Tag Archives: pie

The Balm of Home

The mister and I have been camping and hiking and wearing ourselves out in the mountains, and I do plan to post detailed travelogues pretty soon. In the meantime I am my usual post-travel self, however that may be described; I’m too tired to try right now.

 

 

 

It was a blessed day today, with time to give a drink to the flowers, wash sheets and bake a pie. The green beans are coming on — I think I’ll pick a few tomorrow. The begonia is brightening a space several yards in diameter, and the ancho peppers look like small trees.

Even I am surprised at how soothed I am just to be in My Place.

The Wedding

Soldier Son has married his true love, Joy. I am still too tired to think of anything philosophical or deep to write, except for Thank You, Lord! My son was a gift to us his parents when he came into the world, and he himself was gifted with a heart towards God, and many other graces.

His Heavenly Father has given him a woman for whom the word pure is fitting, and as a consequence our whole family, and indeed the world, is the richer for their coming together in the fear of God and under many prayers. I’m very aware at the moment that life, and His Life, is all a gift.

 

The setting was amazing, on a hill five miles from the Pacific, surrounded by beautiful and rustic plantings and with a long view of layered valleys and slopes.

A week before the wedding we visited the site and I took pictures of the flowers close up, but that day was too foggy for me to get views like the one above, which gives an idea of the looks of the place.

The weather is often drizzly and cool so close to the North Coast, but the sun was shining for the ceremony and during the reception, which featured not cake but — ta da! — homemade pie! Pearl and I even collaborated the day before and managed to contribute two berry pies from our family.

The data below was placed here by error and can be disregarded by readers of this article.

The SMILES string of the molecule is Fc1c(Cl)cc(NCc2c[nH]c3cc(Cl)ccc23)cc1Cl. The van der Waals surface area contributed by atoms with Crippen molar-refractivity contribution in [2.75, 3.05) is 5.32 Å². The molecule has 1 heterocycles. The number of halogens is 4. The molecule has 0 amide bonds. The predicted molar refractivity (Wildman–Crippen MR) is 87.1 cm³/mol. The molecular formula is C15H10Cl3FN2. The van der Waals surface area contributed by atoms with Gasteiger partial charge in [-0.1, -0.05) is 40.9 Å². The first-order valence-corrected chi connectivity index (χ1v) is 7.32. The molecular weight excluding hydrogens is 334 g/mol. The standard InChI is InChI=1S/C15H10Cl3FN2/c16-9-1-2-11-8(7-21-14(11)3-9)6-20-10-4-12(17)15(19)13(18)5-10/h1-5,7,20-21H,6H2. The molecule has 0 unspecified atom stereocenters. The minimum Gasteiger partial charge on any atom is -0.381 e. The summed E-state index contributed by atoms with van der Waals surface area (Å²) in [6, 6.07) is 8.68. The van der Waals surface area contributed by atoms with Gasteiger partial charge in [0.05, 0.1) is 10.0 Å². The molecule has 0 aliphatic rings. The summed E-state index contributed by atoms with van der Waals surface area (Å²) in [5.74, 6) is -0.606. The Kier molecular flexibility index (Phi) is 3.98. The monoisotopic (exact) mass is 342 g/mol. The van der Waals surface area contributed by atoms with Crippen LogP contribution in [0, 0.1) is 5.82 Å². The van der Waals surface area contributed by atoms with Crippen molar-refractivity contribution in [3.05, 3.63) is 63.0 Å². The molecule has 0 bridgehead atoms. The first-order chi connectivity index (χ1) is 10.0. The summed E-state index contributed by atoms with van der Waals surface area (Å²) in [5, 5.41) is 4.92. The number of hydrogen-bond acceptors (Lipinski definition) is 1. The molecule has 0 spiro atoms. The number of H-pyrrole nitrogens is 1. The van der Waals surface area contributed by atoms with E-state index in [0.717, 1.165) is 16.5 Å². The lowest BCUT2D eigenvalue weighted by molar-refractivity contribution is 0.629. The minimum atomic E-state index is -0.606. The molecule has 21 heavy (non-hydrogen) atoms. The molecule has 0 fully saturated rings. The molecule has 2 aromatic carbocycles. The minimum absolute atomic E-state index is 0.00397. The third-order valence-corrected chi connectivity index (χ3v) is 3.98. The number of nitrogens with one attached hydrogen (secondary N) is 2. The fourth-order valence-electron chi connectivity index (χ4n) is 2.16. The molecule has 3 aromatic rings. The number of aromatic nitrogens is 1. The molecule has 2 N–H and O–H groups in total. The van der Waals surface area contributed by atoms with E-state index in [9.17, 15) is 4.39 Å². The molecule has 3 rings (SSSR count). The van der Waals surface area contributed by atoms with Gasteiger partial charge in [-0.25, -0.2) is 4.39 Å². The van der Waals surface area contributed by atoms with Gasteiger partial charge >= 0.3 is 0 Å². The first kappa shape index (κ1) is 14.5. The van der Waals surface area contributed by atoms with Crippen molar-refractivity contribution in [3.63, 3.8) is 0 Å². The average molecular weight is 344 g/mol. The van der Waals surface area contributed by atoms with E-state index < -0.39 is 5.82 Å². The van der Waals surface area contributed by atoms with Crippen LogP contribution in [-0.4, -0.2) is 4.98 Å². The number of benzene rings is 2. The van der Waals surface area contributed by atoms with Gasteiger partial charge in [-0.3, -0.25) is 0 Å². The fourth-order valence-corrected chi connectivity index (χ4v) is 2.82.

It was a joy to have all our children in one place, something that hasn’t happened in perhaps five years, and a bunch of us stayed up late after the wedding, sitting around the table enjoying our time together, doing nothing.

Just being thankful family. And now we are increased, glory to His Name, and feeling His love shed even more broadly in our hearts.

Berry Pies

It’s traditional for Mr. Glad to have homemade blackberry pie for his birthday, which arrives at the peak of the wild blackberry season here in Northern California. As a young couple we did our first picking up near the Eel River when we were just making hopeful forays northward, thinking about where to move to when our college days were done.

Later we had the bushes growing like weeds in our back yard and neighborhood, and the children could bring in plenty, so much that there were many more berries than I could bake into pies.  I developed a recipe for blackberry syrup to process in jars so that year by year we had it to pour on pancakes.